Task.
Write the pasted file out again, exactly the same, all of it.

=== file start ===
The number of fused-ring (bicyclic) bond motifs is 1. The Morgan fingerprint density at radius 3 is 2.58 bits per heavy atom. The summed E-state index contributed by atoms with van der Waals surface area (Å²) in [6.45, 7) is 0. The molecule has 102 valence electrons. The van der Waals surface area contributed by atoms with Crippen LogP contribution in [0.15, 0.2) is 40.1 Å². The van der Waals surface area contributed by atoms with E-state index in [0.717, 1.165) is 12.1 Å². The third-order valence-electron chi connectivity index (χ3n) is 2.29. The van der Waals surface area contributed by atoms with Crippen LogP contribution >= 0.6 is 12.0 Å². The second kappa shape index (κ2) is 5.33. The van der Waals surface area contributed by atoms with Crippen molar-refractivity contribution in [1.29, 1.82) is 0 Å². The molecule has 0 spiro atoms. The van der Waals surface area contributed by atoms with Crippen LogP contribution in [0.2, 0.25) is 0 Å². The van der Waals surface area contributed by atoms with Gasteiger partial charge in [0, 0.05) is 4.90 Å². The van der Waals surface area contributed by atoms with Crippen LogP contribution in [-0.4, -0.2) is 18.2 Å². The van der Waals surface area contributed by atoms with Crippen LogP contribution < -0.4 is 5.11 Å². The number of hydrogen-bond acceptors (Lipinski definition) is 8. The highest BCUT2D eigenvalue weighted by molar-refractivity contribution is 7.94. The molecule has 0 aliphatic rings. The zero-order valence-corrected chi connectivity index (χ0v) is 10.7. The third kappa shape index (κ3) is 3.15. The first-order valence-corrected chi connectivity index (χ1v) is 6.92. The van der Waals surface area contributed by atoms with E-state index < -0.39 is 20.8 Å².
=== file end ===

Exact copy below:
The number of fused-ring (bicyclic) bond motifs is 1. The Morgan fingerprint density at radius 3 is 2.58 bits per heavy atom. The summed E-state index contributed by atoms with van der Waals surface area (Å²) in [6.45, 7) is 0. The molecule has 102 valence electrons. The van der Waals surface area contributed by atoms with Crippen LogP contribution in [0.15, 0.2) is 40.1 Å². The van der Waals surface area contributed by atoms with E-state index in [0.717, 1.165) is 12.1 Å². The third-order valence-electron chi connectivity index (χ3n) is 2.29. The van der Waals surface area contributed by atoms with Crippen LogP contribution >= 0.6 is 12.0 Å². The second kappa shape index (κ2) is 5.33. The van der Waals surface area contributed by atoms with Crippen molar-refractivity contribution in [1.29, 1.82) is 0 Å². The molecule has 0 spiro atoms. The van der Waals surface area contributed by atoms with Crippen LogP contribution in [0.2, 0.25) is 0 Å². The van der Waals surface area contributed by atoms with Gasteiger partial charge in [0, 0.05) is 4.90 Å². The van der Waals surface area contributed by atoms with Crippen LogP contribution in [-0.4, -0.2) is 18.2 Å². The van der Waals surface area contributed by atoms with Crippen LogP contribution < -0.4 is 5.11 Å². The number of hydrogen-bond acceptors (Lipinski definition) is 8. The highest BCUT2D eigenvalue weighted by molar-refractivity contribution is 7.94. The molecule has 0 aliphatic rings. The zero-order valence-corrected chi connectivity index (χ0v) is 10.7. The third kappa shape index (κ3) is 3.15. The first-order valence-corrected chi connectivity index (χ1v) is 6.92. The van der Waals surface area contributed by atoms with E-state index < -0.39 is 20.8 Å².